Further evidence has come to our attention in the astonishing Peter Knowles story – and it suggests the star forward once went very close to reversing his decision to quit the game.
We at Wolves Heroes have stumbled across a Daily Mirror cutting from the late autumn of 1969 in which the player is quoted at length as saying he was sorely tempted to resume his Molineux career.
The article by the well respected Peter Ingall, says Knowles went back to the ground to collect some belongings two months after his shock retirement and temporarily had his head turned.
And the historic suspension awaiting Derek Dougan, plus a shorter one meted out to Frank Munro around the same time, appears to have been the tipping point.
“Bill McGarry called me into his office and pleaded with me to come back,” he is quoted as saying. “He told me Wolves needed me more after the disciplinary trouble regarding Dougan and Munro.
“He invited me to start training straightaway and said I would be in the team to play Liverpool at Anfield on Saturday. I said I would wait to see the outcome of the Dougan hearing obefore making a decision.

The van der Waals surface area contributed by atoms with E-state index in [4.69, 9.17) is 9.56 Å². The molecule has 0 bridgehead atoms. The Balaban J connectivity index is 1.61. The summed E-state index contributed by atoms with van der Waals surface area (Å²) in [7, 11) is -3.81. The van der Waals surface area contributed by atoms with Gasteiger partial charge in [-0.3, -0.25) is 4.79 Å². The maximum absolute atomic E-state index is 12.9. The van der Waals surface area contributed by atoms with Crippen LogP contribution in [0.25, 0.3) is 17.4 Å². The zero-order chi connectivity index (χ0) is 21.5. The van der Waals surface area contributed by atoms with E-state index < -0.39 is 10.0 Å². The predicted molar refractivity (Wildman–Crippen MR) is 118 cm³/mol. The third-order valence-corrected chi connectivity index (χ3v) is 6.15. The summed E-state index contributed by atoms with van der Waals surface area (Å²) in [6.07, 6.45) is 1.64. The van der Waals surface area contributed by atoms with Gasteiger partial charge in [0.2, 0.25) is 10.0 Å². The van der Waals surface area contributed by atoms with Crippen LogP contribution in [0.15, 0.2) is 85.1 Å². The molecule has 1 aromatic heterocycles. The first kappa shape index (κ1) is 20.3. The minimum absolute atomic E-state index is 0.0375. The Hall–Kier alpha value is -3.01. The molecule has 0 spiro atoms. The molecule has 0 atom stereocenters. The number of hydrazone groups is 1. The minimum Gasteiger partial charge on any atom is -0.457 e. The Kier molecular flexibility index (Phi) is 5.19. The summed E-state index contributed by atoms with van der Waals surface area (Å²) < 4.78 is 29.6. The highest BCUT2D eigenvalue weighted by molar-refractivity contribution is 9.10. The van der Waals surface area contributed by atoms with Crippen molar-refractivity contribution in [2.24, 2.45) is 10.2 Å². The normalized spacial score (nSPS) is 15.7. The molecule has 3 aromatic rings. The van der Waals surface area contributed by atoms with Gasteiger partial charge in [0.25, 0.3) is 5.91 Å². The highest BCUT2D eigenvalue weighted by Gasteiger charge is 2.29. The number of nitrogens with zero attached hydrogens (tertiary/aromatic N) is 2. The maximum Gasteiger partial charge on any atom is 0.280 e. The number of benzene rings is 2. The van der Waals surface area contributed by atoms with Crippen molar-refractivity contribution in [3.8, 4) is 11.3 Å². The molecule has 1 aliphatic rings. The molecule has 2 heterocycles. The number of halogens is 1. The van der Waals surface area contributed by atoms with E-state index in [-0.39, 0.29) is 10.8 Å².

“When I left his office, I had begun to think of myself as a Wolves player again. After being back at Molineux and watching the lads training, it all came back to me.
“My mind was pretty much made up that I would go back and help them for as long as Dougan was suspended.”
The Northern Ireland international subsequently received an astonishing eight-week ban, the suspended two weeks imposed for a dismissal at Sheffield Wednesday in the autumn being increased by six when he was ordered off for bad language in a riot-hit home game against Everton.
Although McGarry’s side had started the campaign with four straight victories, followed by two draws, they had faltered as autumn progressed.
The Doog signed off in a Molineux win over Albion in early November – not to return until FA Cup third-round day in January – but the manager’s plea to a star replacement went unheeded.
Knowles continued in the article: “When I got home and away from the Wolves atmosphere, I began to have second thoughts.
“I realised at once that as soon as I set foot on the pitch in a Wolves shirt, I would never be able to give football up again.
“I informed Mr McGarry the next day that I couldn’t go back, even for two months. This was my own decision and not influenced by the Jehovah’s Witnesses.
“I still love soccer – it has been my life. But I must never go back to that ground again.”
Wolves drew 0-0 at Anfield in the absence of Knowles, Dougan and Munro and beat Arsenal in their next game. But their up-and-down form was reflected in a final position of 13th.